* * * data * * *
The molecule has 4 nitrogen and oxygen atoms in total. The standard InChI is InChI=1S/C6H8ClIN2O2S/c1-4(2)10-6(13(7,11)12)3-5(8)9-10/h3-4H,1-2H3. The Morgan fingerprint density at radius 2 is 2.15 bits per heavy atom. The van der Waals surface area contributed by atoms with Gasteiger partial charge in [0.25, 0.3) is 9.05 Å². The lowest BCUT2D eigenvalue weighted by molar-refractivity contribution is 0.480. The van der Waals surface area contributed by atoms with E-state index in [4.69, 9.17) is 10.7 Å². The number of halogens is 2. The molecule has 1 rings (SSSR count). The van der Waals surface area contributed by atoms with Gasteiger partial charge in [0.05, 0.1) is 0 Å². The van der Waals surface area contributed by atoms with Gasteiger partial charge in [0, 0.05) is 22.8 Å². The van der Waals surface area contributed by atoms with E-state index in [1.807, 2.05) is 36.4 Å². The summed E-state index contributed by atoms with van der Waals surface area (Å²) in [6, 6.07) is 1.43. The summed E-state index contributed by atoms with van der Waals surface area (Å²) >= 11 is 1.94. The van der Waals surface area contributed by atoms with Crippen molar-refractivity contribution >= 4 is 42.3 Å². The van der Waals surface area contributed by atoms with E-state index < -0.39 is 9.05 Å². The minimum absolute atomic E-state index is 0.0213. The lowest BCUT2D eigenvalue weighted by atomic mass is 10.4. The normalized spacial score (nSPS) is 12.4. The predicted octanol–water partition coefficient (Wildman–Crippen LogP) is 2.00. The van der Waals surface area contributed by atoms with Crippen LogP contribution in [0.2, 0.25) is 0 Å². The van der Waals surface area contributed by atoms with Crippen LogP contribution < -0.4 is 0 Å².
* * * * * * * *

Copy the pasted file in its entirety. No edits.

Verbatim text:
The molecule has 4 nitrogen and oxygen atoms in total. The standard InChI is InChI=1S/C6H8ClIN2O2S/c1-4(2)10-6(13(7,11)12)3-5(8)9-10/h3-4H,1-2H3. The Morgan fingerprint density at radius 2 is 2.15 bits per heavy atom. The van der Waals surface area contributed by atoms with Gasteiger partial charge in [0.25, 0.3) is 9.05 Å². The lowest BCUT2D eigenvalue weighted by molar-refractivity contribution is 0.480. The van der Waals surface area contributed by atoms with E-state index in [4.69, 9.17) is 10.7 Å². The number of halogens is 2. The molecule has 1 rings (SSSR count). The van der Waals surface area contributed by atoms with Gasteiger partial charge in [0.05, 0.1) is 0 Å². The van der Waals surface area contributed by atoms with Gasteiger partial charge in [0, 0.05) is 22.8 Å². The van der Waals surface area contributed by atoms with E-state index in [1.807, 2.05) is 36.4 Å². The summed E-state index contributed by atoms with van der Waals surface area (Å²) in [6, 6.07) is 1.43. The summed E-state index contributed by atoms with van der Waals surface area (Å²) >= 11 is 1.94. The van der Waals surface area contributed by atoms with Crippen molar-refractivity contribution >= 4 is 42.3 Å². The van der Waals surface area contributed by atoms with E-state index < -0.39 is 9.05 Å². The minimum absolute atomic E-state index is 0.0213. The lowest BCUT2D eigenvalue weighted by atomic mass is 10.4. The normalized spacial score (nSPS) is 12.4. The predicted octanol–water partition coefficient (Wildman–Crippen LogP) is 2.00. The van der Waals surface area contributed by atoms with Crippen LogP contribution in [0.2, 0.25) is 0 Å². The van der Waals surface area contributed by atoms with Crippen LogP contribution < -0.4 is 0 Å².